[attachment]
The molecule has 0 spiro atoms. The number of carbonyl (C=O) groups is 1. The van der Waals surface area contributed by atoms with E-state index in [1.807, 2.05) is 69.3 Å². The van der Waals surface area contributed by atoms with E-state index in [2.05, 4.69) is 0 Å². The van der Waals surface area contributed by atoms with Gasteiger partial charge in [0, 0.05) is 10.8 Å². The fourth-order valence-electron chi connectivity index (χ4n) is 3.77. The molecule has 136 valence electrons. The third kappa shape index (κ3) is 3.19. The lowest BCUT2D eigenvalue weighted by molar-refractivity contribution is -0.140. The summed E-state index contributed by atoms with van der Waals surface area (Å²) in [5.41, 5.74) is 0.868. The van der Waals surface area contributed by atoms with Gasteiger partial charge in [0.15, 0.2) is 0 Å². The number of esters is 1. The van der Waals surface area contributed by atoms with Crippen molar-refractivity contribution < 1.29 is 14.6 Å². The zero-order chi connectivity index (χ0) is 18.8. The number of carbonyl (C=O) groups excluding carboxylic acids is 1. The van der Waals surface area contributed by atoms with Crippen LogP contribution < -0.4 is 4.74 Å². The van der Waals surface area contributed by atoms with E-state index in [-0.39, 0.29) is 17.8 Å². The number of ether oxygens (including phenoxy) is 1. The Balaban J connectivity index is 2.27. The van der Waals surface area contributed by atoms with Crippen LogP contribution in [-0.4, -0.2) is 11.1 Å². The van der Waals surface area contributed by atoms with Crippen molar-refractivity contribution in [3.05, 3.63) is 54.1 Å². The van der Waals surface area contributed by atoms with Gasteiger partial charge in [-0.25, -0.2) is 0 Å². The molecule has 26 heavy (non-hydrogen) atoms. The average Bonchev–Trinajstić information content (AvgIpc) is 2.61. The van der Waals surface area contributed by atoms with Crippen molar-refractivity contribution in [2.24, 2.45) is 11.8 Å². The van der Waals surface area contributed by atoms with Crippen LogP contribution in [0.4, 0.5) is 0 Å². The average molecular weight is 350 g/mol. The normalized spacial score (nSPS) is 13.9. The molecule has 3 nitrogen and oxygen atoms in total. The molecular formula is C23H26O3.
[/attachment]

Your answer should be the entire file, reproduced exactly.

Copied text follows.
The molecule has 0 spiro atoms. The number of carbonyl (C=O) groups is 1. The van der Waals surface area contributed by atoms with E-state index in [1.807, 2.05) is 69.3 Å². The van der Waals surface area contributed by atoms with E-state index in [2.05, 4.69) is 0 Å². The van der Waals surface area contributed by atoms with Gasteiger partial charge in [0, 0.05) is 10.8 Å². The fourth-order valence-electron chi connectivity index (χ4n) is 3.77. The molecule has 136 valence electrons. The third kappa shape index (κ3) is 3.19. The lowest BCUT2D eigenvalue weighted by molar-refractivity contribution is -0.140. The summed E-state index contributed by atoms with van der Waals surface area (Å²) in [5.41, 5.74) is 0.868. The van der Waals surface area contributed by atoms with Gasteiger partial charge in [0.15, 0.2) is 0 Å². The number of esters is 1. The van der Waals surface area contributed by atoms with Crippen molar-refractivity contribution < 1.29 is 14.6 Å². The zero-order chi connectivity index (χ0) is 18.8. The number of carbonyl (C=O) groups excluding carboxylic acids is 1. The van der Waals surface area contributed by atoms with Crippen LogP contribution < -0.4 is 4.74 Å². The van der Waals surface area contributed by atoms with E-state index in [-0.39, 0.29) is 17.8 Å². The number of ether oxygens (including phenoxy) is 1. The Balaban J connectivity index is 2.27. The van der Waals surface area contributed by atoms with Crippen LogP contribution in [-0.4, -0.2) is 11.1 Å². The van der Waals surface area contributed by atoms with Crippen molar-refractivity contribution in [3.05, 3.63) is 54.1 Å². The van der Waals surface area contributed by atoms with Gasteiger partial charge in [-0.25, -0.2) is 0 Å². The molecule has 26 heavy (non-hydrogen) atoms. The average Bonchev–Trinajstić information content (AvgIpc) is 2.61. The van der Waals surface area contributed by atoms with Crippen molar-refractivity contribution in [2.24, 2.45) is 11.8 Å². The van der Waals surface area contributed by atoms with Crippen LogP contribution in [0.4, 0.5) is 0 Å². The average molecular weight is 350 g/mol. The normalized spacial score (nSPS) is 13.9. The molecule has 3 nitrogen and oxygen atoms in total. The molecular formula is C23H26O3.